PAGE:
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Black History

MFA Boston to host online community celebration for Dr. Martin Luther King, Jr. Day
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Arts & Culture
MFA Boston to host online community celebration for Dr. Martin Luther King, Jr. Day
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King’s life reflects story of a movement
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Black History
King’s life reflects story of a movement
The Rev. Martin Luther King Jr. the son and grandson of Baptist ministers, was born not just to preach, but to preach to the world.
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Bostonians reflect on King’s unfinished agenda
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Black History
Bostonians reflect on King’s unfinished agenda
In early 1965, Dr. Martin Luther King Jr. saw in Boston a city rife with segregation and politically dominated by whites. 55 years later, many Bostonians are ready to usher in a new era of Black women in positions of power. Despite these victories, local leaders insist that a lot must change before King’s dreams are realized.
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Descendant of Slaves Becomes the Youngest Black Osteopathic Doctor in History
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Black History
Descendant of Slaves Becomes the Youngest Black Osteopathic Doctor in History
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Study: Great Depression Banking Policies Helped Create Urban Hot Spots
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Black History
Study: Great Depression Banking Policies Helped Create Urban Hot Spots
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Still flying  high
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Black History
Still flying high
The legacy of the Tuskegee Airmen continues to inspire almost 80 years after African Americans were first allowed to become U.S. military pilots. Reviving their glory, the Commemorative Air Force’s Red Tail Squadron celebrates black history with Rise Above, an inspirational and educational traveling exhibit about this significant aspect of aviation history.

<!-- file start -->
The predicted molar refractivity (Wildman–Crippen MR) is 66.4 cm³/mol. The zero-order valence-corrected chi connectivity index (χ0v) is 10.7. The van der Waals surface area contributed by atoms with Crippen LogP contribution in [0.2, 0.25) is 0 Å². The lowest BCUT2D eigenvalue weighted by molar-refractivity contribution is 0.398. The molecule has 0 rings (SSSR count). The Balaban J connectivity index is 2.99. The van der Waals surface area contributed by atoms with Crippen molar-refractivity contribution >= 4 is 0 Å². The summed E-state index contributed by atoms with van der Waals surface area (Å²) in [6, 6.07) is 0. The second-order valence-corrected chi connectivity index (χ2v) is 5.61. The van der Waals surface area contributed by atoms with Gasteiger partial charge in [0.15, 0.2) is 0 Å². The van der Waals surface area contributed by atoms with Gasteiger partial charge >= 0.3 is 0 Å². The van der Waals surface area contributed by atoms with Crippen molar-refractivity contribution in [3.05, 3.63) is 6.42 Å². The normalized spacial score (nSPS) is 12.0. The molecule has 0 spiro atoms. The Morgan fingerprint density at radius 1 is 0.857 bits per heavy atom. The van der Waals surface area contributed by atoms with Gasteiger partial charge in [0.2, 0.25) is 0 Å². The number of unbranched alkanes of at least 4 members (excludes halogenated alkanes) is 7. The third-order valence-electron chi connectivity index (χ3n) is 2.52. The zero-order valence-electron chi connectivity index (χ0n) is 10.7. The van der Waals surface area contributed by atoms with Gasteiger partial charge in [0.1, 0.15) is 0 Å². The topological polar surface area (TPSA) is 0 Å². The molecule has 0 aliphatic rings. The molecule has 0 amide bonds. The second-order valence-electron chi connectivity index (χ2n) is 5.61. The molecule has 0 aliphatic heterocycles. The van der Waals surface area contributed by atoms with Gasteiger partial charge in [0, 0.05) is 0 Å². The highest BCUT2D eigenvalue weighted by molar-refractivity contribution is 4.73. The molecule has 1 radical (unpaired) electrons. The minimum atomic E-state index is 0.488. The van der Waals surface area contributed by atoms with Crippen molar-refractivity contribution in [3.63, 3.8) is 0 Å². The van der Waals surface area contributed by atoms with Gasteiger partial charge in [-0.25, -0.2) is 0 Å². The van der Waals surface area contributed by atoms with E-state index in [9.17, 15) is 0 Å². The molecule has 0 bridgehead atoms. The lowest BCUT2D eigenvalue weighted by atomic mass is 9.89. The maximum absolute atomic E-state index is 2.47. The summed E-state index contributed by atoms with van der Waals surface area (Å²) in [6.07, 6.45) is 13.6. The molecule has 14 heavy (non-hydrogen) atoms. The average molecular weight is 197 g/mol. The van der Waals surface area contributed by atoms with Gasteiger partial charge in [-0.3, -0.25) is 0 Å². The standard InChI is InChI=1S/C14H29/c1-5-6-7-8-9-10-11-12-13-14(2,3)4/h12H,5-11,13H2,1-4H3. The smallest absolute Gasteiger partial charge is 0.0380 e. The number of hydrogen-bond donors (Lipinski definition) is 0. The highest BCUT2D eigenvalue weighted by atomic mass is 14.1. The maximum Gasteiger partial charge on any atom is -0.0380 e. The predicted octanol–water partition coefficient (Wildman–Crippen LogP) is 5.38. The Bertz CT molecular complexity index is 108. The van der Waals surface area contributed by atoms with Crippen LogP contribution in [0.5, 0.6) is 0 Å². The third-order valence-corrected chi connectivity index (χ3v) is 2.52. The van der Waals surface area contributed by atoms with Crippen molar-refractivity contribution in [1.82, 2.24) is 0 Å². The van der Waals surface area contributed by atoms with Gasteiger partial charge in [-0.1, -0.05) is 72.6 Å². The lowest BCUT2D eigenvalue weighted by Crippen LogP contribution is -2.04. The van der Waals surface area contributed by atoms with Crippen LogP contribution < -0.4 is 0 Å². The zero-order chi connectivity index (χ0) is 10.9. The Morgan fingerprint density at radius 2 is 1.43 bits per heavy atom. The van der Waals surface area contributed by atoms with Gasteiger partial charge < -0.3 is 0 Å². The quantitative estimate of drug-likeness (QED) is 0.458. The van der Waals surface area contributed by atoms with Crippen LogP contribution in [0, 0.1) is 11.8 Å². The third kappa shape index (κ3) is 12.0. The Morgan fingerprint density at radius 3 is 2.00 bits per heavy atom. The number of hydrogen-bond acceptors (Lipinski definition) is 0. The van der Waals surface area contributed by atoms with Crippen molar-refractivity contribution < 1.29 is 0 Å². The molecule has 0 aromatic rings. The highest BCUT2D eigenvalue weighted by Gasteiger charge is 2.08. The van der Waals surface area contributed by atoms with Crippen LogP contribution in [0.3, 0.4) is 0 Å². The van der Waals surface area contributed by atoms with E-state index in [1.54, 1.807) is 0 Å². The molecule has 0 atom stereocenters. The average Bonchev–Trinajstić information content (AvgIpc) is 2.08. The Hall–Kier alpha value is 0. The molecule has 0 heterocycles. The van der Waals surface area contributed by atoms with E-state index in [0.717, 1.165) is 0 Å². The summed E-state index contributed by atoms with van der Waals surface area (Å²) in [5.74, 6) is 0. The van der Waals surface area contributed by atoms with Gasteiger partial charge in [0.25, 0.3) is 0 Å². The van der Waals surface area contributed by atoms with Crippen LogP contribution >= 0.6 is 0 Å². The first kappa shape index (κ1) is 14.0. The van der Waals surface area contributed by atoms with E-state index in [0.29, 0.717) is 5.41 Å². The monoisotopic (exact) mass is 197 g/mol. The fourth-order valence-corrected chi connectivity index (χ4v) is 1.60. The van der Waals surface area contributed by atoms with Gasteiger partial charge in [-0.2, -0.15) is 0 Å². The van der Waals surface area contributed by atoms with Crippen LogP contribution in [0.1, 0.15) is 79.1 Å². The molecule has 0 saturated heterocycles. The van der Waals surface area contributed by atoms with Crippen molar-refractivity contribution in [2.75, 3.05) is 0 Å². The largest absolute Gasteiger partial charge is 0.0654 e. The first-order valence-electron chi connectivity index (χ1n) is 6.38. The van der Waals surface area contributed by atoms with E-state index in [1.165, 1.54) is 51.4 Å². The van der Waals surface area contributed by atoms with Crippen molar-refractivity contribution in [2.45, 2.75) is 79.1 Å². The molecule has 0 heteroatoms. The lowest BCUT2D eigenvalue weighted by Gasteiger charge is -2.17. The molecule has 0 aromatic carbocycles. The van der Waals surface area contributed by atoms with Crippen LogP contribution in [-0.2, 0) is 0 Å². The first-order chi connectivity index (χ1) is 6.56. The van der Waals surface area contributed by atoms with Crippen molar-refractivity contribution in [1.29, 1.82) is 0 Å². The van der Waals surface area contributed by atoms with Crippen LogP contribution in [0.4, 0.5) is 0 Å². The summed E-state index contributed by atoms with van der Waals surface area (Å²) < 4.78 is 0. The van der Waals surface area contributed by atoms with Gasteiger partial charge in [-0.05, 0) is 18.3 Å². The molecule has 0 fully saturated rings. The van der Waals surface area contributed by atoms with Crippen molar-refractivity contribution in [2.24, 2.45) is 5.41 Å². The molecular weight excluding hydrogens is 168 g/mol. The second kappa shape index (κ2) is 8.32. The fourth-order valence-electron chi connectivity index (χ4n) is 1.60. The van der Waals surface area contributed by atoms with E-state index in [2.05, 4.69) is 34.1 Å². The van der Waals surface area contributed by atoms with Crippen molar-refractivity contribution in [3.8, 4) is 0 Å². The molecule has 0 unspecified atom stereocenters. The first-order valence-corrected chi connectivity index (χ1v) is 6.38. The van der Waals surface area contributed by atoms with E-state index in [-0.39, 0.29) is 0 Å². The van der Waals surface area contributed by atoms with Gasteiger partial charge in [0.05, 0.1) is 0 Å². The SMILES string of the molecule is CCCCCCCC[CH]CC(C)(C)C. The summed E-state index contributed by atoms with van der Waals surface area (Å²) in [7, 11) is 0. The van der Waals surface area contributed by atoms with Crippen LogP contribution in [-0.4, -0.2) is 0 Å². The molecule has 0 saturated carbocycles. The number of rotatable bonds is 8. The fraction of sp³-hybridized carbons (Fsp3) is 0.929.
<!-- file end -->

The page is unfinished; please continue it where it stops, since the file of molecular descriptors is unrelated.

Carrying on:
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Get out the black vote
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Black History
Get out the black vote
New restrictions on voting such as the closing down of polling places, purges of voter data rolls, restrictions on voting days and language access all amount to a valid attempt to take away the right to vote for minorities and people of color.
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When it’s dangerous to be yourself
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Black History
When it’s dangerous to be yourself
Afrocentric hairstyles such as natural crowns, elaborate braids, twists and locs are beautiful, but natural hair wearers are often met with discrimination in the workplace and at school.
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Why Black History Month is still important
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Black History
Why Black History Month is still important
Black History Month began as a “Negro History Week” in 1926. Scholar and historian Carter G. Woodson chose the second week in February, as it contained the birthdays of Frederick Douglass and Abraham Lincoln, to bring awareness to African Americans’ role in shaping U.S. history. President Gerald Ford decreed Black History Month a national observance in 1976.
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Black History
In 1850s Boston, slave case sparked conflict
Long before the modern fight over safeguarding immigrants from deportation, the Shadrach Minkins case challenged Massachusetts’ status as a sanctuary state. The situation heated up after a new law required law enforcement officers to ignore the sanctuary status, and Boston’s mayor formally announced his intention to comply with the feds.
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Black history is American history
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Black History
Black history is American history
In 2018, the tomb holding Martin Luther King Jr. was covered in plastic while workers spruced up the reflecting pool that surrounds it. Written in the tiles is King’s promise that he will never be satisfied “until justice rolls down like water and righteousness like a mighty stream.”
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William Monroe Trotter: A race man
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Black History
William Monroe Trotter: A race man
William Monroe Trotter considered his newspaper, the Guardian, to be in the abolitionist tradition. His idol was William Lloyd Garrison, editor of the Liberator, and leader of the abolitionist movement in the United States. Trotter kept a bust of Garrison on his desk. In 1908 when office space became available, Trotter opened the downtown offices of the Guardian in the same building on Cornhill which had once housed the Liberator.
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